I love receiving my Hall of Fame ballot each November. I like it for the traditional reasons, namely the privilege of being a voter and the responsibility of helping to decide who should be immortalized in Cooperstown.
But what raises it to love is actually the players on the ballot I am pretty sure are never going to get in. For the ballot should not be ignored as an honor. Think about all the filters you have to endure just to get onto the ballot. Of all the millions and millions of kids who begin playing baseball each year around the world and funnel through Little League and high school and perhaps college and the minor leagues. To reach the ballot, not only do you have to ascend to the majors from all of those thinning processes — quite an achievement even for one day — but also you have to play in 10 seasons, at minimum, and then get the nod from a screening committee (full disclosure, I am on that committee for the second straight year).
Last year, for example, I included Mark Buehrle, Dan Haren and Tim Hudson (among others) on my ballot to make the Hall ballot. I did not think they would ever be elected.
But I think there are three exclusive clubs that make up the majors. One is simply getting there — and that number is still less than 20,000. On the upper echelon is the Hall of Famer. The third tier is getting on that ballot. It represents those who have been among the best 10 percent ever, perhaps even top 5 percent or better in most cases. The ballot is a way to say, “What Little Leaguer would not have wanted the career of Bobby Abreu, Torii Hunter or Aramis Ramirez?” I delve into each candidacy when I receive the ballot in November, in part, to remember how great you have to be to attain Hall of Fame status. Because every career on the ballot is terrific.
I bring this up because of this: Have you noticed all the really good players who have retired since the end of last season, including Jerry Blevins and Jay Bruce recently? I have a feeling the ballot is going to be jammed in five years with a bunch of first-timers, who fall into the realm, not immortals, but of “that is one impressive career.”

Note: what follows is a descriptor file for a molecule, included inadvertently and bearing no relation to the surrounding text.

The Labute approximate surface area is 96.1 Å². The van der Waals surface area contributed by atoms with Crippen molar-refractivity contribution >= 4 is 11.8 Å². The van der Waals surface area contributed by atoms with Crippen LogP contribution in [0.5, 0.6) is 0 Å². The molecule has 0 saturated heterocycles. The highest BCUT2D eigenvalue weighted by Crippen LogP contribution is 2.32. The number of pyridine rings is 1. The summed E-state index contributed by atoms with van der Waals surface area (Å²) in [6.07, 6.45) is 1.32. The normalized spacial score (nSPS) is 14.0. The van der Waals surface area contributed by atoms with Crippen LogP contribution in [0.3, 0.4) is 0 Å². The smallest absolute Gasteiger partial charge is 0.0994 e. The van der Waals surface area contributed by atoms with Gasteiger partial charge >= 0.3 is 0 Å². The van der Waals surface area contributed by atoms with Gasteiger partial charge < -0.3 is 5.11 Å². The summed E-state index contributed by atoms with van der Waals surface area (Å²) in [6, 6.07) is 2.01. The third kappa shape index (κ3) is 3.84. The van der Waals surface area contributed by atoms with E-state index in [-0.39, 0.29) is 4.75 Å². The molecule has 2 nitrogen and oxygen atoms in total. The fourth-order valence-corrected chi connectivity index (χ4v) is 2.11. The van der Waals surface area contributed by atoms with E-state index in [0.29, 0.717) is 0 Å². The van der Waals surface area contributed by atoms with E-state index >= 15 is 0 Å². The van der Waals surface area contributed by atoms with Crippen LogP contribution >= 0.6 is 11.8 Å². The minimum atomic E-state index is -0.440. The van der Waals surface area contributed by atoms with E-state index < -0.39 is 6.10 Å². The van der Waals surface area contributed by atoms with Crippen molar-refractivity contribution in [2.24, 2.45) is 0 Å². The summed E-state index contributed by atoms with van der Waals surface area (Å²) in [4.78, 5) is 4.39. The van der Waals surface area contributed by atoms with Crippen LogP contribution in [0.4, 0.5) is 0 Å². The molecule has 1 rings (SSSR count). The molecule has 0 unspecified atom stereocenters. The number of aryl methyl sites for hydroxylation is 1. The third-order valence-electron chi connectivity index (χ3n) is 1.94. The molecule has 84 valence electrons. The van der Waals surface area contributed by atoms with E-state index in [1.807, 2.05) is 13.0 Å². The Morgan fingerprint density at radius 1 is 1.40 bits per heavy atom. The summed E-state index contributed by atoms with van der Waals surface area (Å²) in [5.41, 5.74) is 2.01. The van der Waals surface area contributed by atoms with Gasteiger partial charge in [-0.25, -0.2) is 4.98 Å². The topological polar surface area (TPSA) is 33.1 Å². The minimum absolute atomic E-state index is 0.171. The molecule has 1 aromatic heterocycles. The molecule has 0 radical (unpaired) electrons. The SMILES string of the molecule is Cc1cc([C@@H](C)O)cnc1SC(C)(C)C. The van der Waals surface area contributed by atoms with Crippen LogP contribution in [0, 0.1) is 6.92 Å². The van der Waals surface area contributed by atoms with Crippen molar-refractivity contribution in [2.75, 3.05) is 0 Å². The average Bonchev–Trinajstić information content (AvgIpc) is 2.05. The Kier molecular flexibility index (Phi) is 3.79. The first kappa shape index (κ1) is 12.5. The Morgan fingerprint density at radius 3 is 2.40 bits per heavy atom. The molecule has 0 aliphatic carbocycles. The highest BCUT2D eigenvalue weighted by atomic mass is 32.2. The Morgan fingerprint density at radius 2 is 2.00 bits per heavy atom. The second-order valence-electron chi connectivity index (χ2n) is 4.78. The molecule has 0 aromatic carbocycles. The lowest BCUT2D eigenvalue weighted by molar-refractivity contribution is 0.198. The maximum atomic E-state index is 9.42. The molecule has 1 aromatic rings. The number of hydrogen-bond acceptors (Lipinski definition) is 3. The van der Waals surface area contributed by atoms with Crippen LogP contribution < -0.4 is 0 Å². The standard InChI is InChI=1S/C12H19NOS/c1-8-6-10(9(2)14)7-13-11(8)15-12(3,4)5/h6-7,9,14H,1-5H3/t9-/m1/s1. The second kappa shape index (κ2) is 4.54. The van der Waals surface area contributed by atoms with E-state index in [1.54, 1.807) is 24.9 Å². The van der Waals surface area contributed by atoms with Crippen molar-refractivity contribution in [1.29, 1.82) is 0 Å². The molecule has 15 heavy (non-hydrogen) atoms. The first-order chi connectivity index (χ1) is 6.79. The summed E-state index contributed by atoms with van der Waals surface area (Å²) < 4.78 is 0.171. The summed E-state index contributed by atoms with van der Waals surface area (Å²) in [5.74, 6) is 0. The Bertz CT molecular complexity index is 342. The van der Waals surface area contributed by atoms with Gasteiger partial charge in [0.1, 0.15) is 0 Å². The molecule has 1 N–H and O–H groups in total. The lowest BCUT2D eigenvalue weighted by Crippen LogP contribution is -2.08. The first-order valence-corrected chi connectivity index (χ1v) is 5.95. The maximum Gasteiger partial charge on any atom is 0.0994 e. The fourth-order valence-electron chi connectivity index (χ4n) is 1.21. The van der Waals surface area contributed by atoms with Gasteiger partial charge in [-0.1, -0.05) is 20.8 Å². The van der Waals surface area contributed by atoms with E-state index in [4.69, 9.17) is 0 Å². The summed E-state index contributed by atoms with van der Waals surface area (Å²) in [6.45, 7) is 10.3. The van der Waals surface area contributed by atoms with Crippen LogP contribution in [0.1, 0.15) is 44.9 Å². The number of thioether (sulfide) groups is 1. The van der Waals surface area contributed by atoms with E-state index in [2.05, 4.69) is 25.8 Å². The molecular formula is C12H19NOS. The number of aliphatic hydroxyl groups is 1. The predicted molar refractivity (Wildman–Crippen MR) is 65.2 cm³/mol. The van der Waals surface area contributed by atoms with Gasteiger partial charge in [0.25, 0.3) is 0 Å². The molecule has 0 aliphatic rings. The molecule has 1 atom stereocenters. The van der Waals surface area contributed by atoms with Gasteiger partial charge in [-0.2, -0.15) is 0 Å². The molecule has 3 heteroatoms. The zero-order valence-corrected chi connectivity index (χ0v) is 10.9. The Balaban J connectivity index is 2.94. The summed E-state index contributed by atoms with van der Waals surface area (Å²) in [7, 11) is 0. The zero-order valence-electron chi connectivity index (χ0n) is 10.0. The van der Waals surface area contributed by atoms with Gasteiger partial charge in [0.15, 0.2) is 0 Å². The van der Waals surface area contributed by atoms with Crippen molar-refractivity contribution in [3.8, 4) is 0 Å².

We don’t have a final count yet on who will be eligible. For example, players such as Masahiro Tanaka and Shin-Soo Choo returned to their home countries to continue their pro careers and might come back. Ryan Braun, Edwin Encarnacion and Matt Kemp have not announced their retirements (the game might retire them with disinterest). Braun and Kemp would be an interesting pair to go onto the ballot in five years, considering their link: In 2011, Braun won the NL MVP and Kemp finished second. Braun was suspended in 2013 after admitting he used illegal performance enhancers in 2011. There was some movement to retroactively give the MVP to Kemp.
Starters Cole Hamels, Rick Porcello and Jeff Samardzija also have not announced their retirements, and Hamels, in particular, looks like he still might try to pitch this year.
Dustin Pedroia announced his retirement last offseason, but because he did not play in 2020, he will go onto the Hall ballot after the 2024 season. Even though it was just 39 plate appearances, Bruce did play this year, so he will not go onto a ballot until after the 2026 campaign. Brian Dozier, Alex Gordon, Howie Kendrick, Nick Markakis, Daniel Murphy, Hunter Pence and Neil Walker all will be eligible for the ballot after the 2025 season. I don’t think any will make the Hall, but here is a first chance to rank those seven and offer pre-ballot plaudits for careers well done:
- Pence — He was taken one pick before Pedroia in the 2004 second round and shares a similarity to him. They had unorthodox swings and were emotional leaders on two championship teams. You sensed both maximized their skills. Pedroia, due to an MVP and positional value at second, might have a Hall chance, especially if Chase Utley fares well when his election class comes up. Pence was a four-time All-Star with 244 career homers.
- Markakis — He had a tortoise career, slowly and steadily putting up one strong season after another until the end result was 2,388 hits — which is more than many Hall of Famers, two more than Ryne Sandberg, for example.
- Kendrick — A .294 hitter who had exquisite bat-to-ball skills. He hit two of the biggest homers in Nationals’ history in the 2019 postseason to help the organization to its first championship.
- Gordon — He played his whole career with the team (Royals) that took the Nebraska native with the second-overall pick in 2005. He came up a third baseman, but made his rep — and helped the Royals win the 2015 title — as an elite defensive left fielder.
- Murphy — His career slash line was .296/.341/.455, not that different from Pedroia’s .299/.365/.439. His 114 OPS-plus is the same as Pence’s — and that Sandberg guy’s again. Murphy was never much of a defender, but he can hit, and starting with the 2015 postseason — when he helped hit the Mets to a World Series clash with Gordon’s Royals — he could really hit. In 2016, he nearly won the NL MVP with the Nationals, and in his first two Washington seasons he hit .334 with 146 extra-base hits.
- Dozier — There was a period, mainly 2014-17, in which Dozier was the premier power-hitting second baseman in the majors (127 homers in those four seasons). You may remember that he led off the 2017 AL wild-card game against the Yankees’ Luis Severino with a homer.
- Walker — He replaced Murphy as the Mets’ primary second baseman in 2016, and only Yoenis Cespedes had a better OPS-plus that year for the Mets than Walker’s 121. He had an eight-year run from 2010-17 with a 114 OPS-plus.